It really doesn't. No one has to "undeclare" his leadership, if he is universally ignored until he goes away or dies of old age. I can't think of a single reason an "official statement" is necessary. Matter of fact, the "official" part of that is completely unnecessary, don't you think? Wouldn't anyone with the authority to release an "official" statement be nothing more than a new leader?



It is clear that his oppression is not welcome in Egypt anymore and there is no need for someone else to be put into leadership of that country.


My concern is not that "his oppression" is no longer welcome in Egypt, it is rather what NEW oppression they want to replace his with.



If people just continue on ,contribute to society, and pick their brothers and sisters up off the streets than a leader is not necessary. Military is not necessary, taxes are not necessary, welfare is not necessary. None of it is necessary.


A military is only necessary if the want to avoid being overrun by invading neighbors. Otherwise, you're right, it's unnecessary. I believe taxes are already pretty low in Egypt, and I don't think they have a state--administered welfare system at all. As far as I can tell, you're right, NONE of that is really necessary.



Just wake everyday and do what inspires you naturally and everyone will mesh as one unit without dictatorship which is what every government is. They are all a form of dictatorship driven by the fear of insecurity.


Exactly! Now, that "meshing" thing would take a while to sort itself out, but it's not impossible, given the diversity of human interests. I agree wholeeartedly with your assessment of governments. A certin level may be necessary to fend off a minumum level of insecurity, but what we have now is entirely beyond the pale.



posted on Feb, 3 2011 @ 09:26 PM
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reply to post by nenothtu
 


I totally agree with everything you've stated and we can only hope that no leader is placed but the people instead realize that life isn't as scary as they are led to believe. Your absolutely right that if an public announcement is made that a new leader is placed in power than it only means that a new oppressor has taken the seat. I wish people around the world could just understand that when we contribute our passions and talents to society as a whole than we will all be safe and happy in life as one entity. Thanks for your thoughts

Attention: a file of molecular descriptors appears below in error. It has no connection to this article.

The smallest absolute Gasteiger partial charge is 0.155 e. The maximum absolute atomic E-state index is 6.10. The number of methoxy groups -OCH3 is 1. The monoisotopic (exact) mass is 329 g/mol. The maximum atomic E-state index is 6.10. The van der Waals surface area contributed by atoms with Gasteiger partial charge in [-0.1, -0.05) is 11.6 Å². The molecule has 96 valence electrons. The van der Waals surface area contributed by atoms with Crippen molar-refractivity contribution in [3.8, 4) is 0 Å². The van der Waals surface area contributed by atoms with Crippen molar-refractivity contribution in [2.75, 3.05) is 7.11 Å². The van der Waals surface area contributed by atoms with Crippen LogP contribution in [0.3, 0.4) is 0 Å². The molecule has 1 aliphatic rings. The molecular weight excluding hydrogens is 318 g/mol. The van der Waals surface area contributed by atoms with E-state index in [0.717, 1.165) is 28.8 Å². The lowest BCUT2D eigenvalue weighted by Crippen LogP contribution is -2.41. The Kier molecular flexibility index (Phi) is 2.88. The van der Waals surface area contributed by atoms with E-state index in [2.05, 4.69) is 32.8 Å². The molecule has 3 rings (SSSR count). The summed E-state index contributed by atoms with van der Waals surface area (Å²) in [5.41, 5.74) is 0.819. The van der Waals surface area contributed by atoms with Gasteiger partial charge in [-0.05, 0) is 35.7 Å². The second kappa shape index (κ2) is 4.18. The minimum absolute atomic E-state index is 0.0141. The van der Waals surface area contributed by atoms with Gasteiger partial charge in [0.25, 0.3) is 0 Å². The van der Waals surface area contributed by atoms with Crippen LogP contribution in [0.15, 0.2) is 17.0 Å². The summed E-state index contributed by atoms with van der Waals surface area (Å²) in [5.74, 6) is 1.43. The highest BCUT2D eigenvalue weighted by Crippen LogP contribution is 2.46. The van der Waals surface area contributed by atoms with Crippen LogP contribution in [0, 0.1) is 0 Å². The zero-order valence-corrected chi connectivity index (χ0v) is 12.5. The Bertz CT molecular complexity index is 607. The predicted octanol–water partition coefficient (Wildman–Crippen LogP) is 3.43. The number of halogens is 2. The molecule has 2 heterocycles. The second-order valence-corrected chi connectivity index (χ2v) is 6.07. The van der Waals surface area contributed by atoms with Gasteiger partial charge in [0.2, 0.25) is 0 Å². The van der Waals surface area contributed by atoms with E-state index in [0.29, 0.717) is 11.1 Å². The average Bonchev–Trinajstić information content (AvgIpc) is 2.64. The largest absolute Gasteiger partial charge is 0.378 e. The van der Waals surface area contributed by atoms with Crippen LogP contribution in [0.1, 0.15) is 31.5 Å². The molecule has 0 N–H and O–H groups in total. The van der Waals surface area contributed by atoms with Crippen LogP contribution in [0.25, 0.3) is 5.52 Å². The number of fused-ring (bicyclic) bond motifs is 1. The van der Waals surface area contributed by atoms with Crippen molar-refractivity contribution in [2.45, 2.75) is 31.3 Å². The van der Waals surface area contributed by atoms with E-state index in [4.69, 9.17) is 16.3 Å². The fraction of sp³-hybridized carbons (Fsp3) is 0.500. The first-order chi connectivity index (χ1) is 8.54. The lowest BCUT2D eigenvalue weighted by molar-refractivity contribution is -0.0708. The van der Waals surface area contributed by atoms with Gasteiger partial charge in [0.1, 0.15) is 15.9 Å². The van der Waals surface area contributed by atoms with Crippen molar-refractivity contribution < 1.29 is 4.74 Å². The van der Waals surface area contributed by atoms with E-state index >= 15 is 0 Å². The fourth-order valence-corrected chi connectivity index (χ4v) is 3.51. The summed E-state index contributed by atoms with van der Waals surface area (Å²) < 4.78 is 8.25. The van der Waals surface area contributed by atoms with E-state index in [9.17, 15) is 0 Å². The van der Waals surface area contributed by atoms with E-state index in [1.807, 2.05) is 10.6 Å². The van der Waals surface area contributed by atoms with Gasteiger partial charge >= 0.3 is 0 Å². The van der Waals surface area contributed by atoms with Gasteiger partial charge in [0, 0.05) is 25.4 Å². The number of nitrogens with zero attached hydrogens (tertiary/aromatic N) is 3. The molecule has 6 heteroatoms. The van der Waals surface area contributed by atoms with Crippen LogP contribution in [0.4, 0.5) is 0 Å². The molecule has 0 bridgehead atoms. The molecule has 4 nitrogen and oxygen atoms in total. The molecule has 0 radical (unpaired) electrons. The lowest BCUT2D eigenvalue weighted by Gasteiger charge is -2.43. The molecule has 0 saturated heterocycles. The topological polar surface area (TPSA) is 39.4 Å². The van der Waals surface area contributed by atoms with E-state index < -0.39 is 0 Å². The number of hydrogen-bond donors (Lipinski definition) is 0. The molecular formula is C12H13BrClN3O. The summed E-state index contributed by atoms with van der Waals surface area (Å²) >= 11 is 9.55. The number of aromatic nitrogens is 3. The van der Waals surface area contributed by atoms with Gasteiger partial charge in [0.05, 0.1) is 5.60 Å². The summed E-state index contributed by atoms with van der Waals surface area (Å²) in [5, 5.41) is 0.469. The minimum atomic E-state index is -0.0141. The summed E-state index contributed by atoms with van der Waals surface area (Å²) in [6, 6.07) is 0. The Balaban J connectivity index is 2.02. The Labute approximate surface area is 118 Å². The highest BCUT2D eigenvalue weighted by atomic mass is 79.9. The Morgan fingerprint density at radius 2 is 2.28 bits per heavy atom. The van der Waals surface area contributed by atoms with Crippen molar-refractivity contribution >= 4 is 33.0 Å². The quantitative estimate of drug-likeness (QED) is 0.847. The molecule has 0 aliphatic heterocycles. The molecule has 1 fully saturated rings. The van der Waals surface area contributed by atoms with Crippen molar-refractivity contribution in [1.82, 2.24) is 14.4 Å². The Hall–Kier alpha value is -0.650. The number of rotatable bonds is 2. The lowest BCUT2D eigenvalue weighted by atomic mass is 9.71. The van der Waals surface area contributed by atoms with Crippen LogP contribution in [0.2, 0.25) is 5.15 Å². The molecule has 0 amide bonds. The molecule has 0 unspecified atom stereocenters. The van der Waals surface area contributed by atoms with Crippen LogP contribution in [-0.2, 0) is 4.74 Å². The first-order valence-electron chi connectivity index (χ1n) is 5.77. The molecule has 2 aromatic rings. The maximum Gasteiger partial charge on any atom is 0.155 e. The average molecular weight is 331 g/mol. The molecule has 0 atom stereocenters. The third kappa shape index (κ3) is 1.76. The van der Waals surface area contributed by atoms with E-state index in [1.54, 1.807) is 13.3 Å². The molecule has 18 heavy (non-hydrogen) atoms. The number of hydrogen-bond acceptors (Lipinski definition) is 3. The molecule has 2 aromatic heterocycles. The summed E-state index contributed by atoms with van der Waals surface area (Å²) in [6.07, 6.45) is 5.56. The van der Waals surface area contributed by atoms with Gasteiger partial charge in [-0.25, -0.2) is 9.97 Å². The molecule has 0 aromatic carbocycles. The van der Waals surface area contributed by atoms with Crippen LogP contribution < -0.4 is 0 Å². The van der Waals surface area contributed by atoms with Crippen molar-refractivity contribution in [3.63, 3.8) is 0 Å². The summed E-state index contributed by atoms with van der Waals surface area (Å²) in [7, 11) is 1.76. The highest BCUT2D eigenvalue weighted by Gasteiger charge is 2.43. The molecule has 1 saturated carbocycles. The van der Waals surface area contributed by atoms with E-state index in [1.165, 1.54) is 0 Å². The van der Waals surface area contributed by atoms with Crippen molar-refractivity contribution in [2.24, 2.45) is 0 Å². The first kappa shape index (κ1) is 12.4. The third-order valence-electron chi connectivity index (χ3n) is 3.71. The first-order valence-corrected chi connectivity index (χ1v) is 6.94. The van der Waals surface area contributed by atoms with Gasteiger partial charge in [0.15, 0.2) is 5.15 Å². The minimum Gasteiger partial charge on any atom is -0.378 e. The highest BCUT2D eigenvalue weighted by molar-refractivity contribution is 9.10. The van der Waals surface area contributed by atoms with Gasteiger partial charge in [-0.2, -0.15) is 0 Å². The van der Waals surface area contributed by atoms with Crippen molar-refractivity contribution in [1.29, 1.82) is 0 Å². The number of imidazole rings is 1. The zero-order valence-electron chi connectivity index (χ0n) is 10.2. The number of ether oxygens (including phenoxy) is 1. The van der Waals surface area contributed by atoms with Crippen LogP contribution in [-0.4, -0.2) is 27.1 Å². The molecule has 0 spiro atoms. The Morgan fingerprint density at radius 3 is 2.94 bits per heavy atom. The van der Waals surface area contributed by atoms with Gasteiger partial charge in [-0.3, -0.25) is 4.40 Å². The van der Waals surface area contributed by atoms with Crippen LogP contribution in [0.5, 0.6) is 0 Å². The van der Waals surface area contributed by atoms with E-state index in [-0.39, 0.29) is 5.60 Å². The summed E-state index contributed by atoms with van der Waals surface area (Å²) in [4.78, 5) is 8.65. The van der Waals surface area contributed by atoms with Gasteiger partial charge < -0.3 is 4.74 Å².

posted on Feb, 4 2011 @ 11:53 AM
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reply to post by Xcathdra
 

when all of this started,when reporters were still on the street,protesters were all pissy about not having freedom to grow economicaly. It was blamed on the internet that they can see America and western civilization as a whole having a grand lifestyle. So we have here ,IF THIS IS THE CASE, a nation of poverty standing up against its opressive ruler.
We all know that you cannot vote out poverty. We americans are also waking up that "The American Dream" and "Living The Dream" is the GRAND ILLUSION.

Some will argue with me but true riches cannot be created or destroyed. Riches are gathered, split up, shared. When somebody gets richer, somebody else gets poorer. Argue with me all you want and accuse me of ranting. I am not. Have you actually heard what Van Jones is preaching. Look him up. On your own time.

I have been to and lived in an Arab Culture. These people as a whole are quite content to be poor because they are not materialistic. Remember that this uprising is by a small % of the populis...

As for women in the streets along with the men....not for long..in their culture a woman has no say in anything. Ask the twenty year old woman from Iran .....oh you cant, her father ran her over. killing her because she stormed out of the house for the 5th time....this is embedded in Arabs.


One of the journalists picked up a tid bit of conversation between 2 brothers They were chanting FREEDOM then one of the brothers shouted ISLAM. The other brother shushed him and said "now is not the time,first freedom" that is a very dangerous comment. The Arabs only know the rule of the sword.

Look I too am trying to understand what is going on but if this is about opressed people trying to climb out of poverty, dont we have poverty here in America also. And who among you ,raise up your hands, will give up what you have worked hard for so they can share the "DREAM" "The Dream" is an Illusion chased by hard work and diligence.
Who can argue the Obama doesnt want to redistribute Wealth. If we see that this is a western Coup against wealth and a model, then how can we say "we the people" are not next

While I am here, if you take out 1 household income from each family havent you just created 100% inflation without raising the price on any goods and services........dont we have that going on right here in "Dream Land"